The signature of the parent cluster’s dynamical evolution encoded in the BSS population has now been finally deciphered: the shape of the radial distribution of BSSs is a powerful indicator of dynamical age. A flat radial distribution of BSSs … indicates that dynamical friction has not yet had a major effect even in the innermost regions, and the cluster is still dynamically young.
The authors still don’t seem to understand the issue. Why should dynamical friction (if it is a law of nature) work differently in different clusters? Isn’t this begging the question of dynamical age? Calling a cluster “dynamically young” because friction hasn’t yet pulled the BSS stars into the center is theory-laden – dependent on the notion that all globular clusters formed around the same time after the big bang. The authors did attempt independent confirmation:
The quantization into distinct age-families is of course an oversimplification: in nature a continuous behaviour is expected and the position of rmin should vary with continuity as a sort of clock hand. This allows us to push our analysis further and define the first empirical clock able to measure the dynamical age of a stellar system from pure observational quantities (the ‘dynamical clock’): in the same way as the engine of a chronometer advances a clock hand to measure the flow of time, in a similar way dynamical friction moves rmin within the cluster, measuring its dynamical age. [Note: rmin refers to the radius of the portion of the distribution of blue stragglers beyond the cluster core].
Their “empirical clock,” however, is calibrated to two other theory-laden models on how long a cluster should take to reach its relaxation state, based on the theory that globulars are ancient: i.e., “two theoretical estimates commonly used to measure the dynamical evolution timescales of a cluster, namely the central and the half-mass relaxation times”. But those models are said to be less precise than the new proposed model: “In fact, the radial distribution of BSSs simultaneously probes all distances from the cluster centre, providing a measure of the overall dynamical evolution and a much finer ranking of dynamical ages.”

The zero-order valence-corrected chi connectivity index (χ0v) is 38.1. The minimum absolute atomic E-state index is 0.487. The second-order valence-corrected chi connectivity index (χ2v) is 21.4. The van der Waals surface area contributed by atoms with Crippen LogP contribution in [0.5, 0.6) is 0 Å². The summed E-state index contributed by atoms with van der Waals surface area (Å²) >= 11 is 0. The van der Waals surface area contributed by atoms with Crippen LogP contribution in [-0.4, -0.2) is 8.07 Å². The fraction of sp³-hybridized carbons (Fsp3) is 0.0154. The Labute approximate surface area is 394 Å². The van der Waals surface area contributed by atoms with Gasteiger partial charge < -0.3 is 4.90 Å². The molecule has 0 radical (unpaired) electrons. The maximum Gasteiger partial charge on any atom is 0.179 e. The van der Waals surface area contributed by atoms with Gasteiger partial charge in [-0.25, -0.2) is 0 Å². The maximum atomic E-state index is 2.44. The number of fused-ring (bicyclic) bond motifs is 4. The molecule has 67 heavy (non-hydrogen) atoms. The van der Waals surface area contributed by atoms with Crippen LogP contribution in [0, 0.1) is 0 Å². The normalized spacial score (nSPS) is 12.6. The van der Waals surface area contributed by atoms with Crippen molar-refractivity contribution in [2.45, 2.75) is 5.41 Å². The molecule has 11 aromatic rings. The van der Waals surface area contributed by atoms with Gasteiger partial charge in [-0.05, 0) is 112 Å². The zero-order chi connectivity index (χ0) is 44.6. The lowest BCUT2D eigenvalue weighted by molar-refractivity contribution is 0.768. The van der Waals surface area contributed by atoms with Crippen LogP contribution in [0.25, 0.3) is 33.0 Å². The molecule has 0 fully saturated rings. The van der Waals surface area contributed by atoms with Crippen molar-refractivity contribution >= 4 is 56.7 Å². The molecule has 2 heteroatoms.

In the end, then, their taxonomy of “dynamical ages” looks like special pleading to maintain big-bang and stellar-evolution theory, without independent support for believing it represents “the way things are,” other than the anomaly can be made to fit current thinking.
This episode serves as a demonstration of how normal science is conducted in a post-Kuhnian world. To see why, you need to come at the article and the paper as a fair-minded skeptic. Don’t just take their word for it that clusters are ancient but have different dynamical histories: say, “Show me.” Are you convinced by their hand-waving attempts to rescue their theory?
To a member of the guild working within the paradigm, everything makes perfect sense. Guild members are not asking whether the paradigm is true. Instead, the name of their game is keeping the paradigm going. An anomaly shows up: blue stragglers that shouldn’t be there. Morever, these BSS intruders are distributed all over the map from cluster to cluster: some concentrated at the center, some homogeneous with BSS at the edges. The “way things are” is not “the way things should be” if the paradigm were true. No problem; we’ll just invent a new parameter called “dynamical age” that is calibrated to the assumed age of the clusters; the more concentrated the BSS, the older the dynamical age compared to the cluster age. Very useful, isn’t it? It serves as a way to classify the clusters within the paradigm. Theory rescued.
If this sounds like self-serving poppycock, you have not yet been hoodwinked by “normal science.” You were thinking that science is supposed to be an honest search for the truth about the universe. How naive. If that were the goal of science, reporters would certainly not have regurgitated the oracles of the guild uncritically.
Wow. How many times have you reported stuff like this before? Things evolve at different rates, even different rates at different times in their history, even though nobody has ever seen any of it happen. Epicycles to the rescue.